Sep 10, 2012

Is Snark Un-Christian?

“Snark” is one of those wonderful terms born of the internet. It reminds me of some of those great Yiddish words that sound like what they mean – like klutz, shlep, and schmuck. The word is basically a synonym for sarcastic, an amalgamation of “snide” and “remark.” Depending on your perspective, to call someone “snarky” is either a compliment of the highest order or a derogatory term for an overly negative person.

Snark often plays out on social media as a sort of public gallows humor. You can spot it on Facebook though it’s more prevalent on micro-blogging sites like Twitter that offer opportunities for real time back and forth repartee.

Some clergy are particularly adept at snark, making cutting comments about everything from liturgy to church meetings to the seven habits of the highly dysfunctional. At its best, snark highlights deeper truths that bubble just beneath the surface in a humorous manner. When engaged in a lighthearted rather than angry way, snark can be a delightful respite from the profound responsibilities of ministry. Indeed, I’d contend that true snark, while at times acidic, is never without a degree a levity.

Christians with a predilection for online snark occasionally encounter pushback from those who don’t think it’s appropriate. The best snark comes right up to the line without crossing over it and that can push people’s buttons who expect more positive output from their clergy and lay leaders. This all begs the question: Is snark un-Christian?

If you get back to the original definition of “sarcastic,” I don’t think you have to look much further than Jesus himself for validation. While it’s rarely put this way, Jesus had a wicked sense of humor that made extensive use of both hyperbole and sarcasm. If Jesus was Tweeting I'm pretty confident he'd be a master of the medium (though I doubt he'd have as many followers as Justin Bieber).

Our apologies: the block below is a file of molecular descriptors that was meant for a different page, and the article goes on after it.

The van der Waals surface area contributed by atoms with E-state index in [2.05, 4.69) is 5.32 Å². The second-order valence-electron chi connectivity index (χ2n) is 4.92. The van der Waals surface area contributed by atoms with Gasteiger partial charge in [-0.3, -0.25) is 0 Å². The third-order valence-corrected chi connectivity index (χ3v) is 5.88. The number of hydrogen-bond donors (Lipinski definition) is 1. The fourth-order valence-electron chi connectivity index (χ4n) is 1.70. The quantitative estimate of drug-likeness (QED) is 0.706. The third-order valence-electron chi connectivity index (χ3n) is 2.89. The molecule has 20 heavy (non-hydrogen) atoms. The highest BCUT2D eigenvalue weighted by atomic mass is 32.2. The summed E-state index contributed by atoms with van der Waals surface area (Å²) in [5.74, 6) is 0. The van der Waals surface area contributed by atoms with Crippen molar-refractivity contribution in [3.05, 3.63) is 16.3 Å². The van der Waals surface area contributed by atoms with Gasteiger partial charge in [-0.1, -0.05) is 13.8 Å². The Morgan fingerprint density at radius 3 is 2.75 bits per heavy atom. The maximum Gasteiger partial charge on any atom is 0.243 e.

Here are some examples:

1. "Let the dead bury the dead." (Matthew 8:21-22)

2. "How can you say to your neighbour, “Let me take the speck out of your eye”, while the log is in your own eye?" (Matthew 7:4)

3. About John the Baptist: "What then did you go out to see? Someone dressed in soft robes? Look, those who put on fine clothing and live in luxury are in royal palaces." (Luke 7:25)

4. Upon his arrest: "Have you come out with swords and clubs to arrest me as though I were a bandit?" (Mark 14:48)

5. "Beware of the scribes, who like to walk around in long robes, and to be greeted with respect in the market-places, and to have the best seats in the synagogues and places of honour at banquets! They devour widows’ houses and for the sake of appearance say long prayers." (Mark 12:38-40)

6. About the scribes and Pharisees: "You blind guides! You strain out a gnat but swallow a camel!" (Matthew 23:24)

7. About profaning the holy: "Do not give what is holy to dogs; and do not throw your pearls before swine, or they will trample them under foot and turn and maul you. (Matthew 7:6)

There are countless other instances of Jesus using a cutting remark to make his point and, yes, he also got a lot of flack. Obviously I'm not comparing snarky Christians to Jesus but there is a place for snark in the Church. Snark, like all humor, simply looks at life and faith and ministry from a slightly different angle and we all need that. Ultimately it's about taking our faith but not ourselves too seriously -- which is critical to the health and vibrancy of the Church.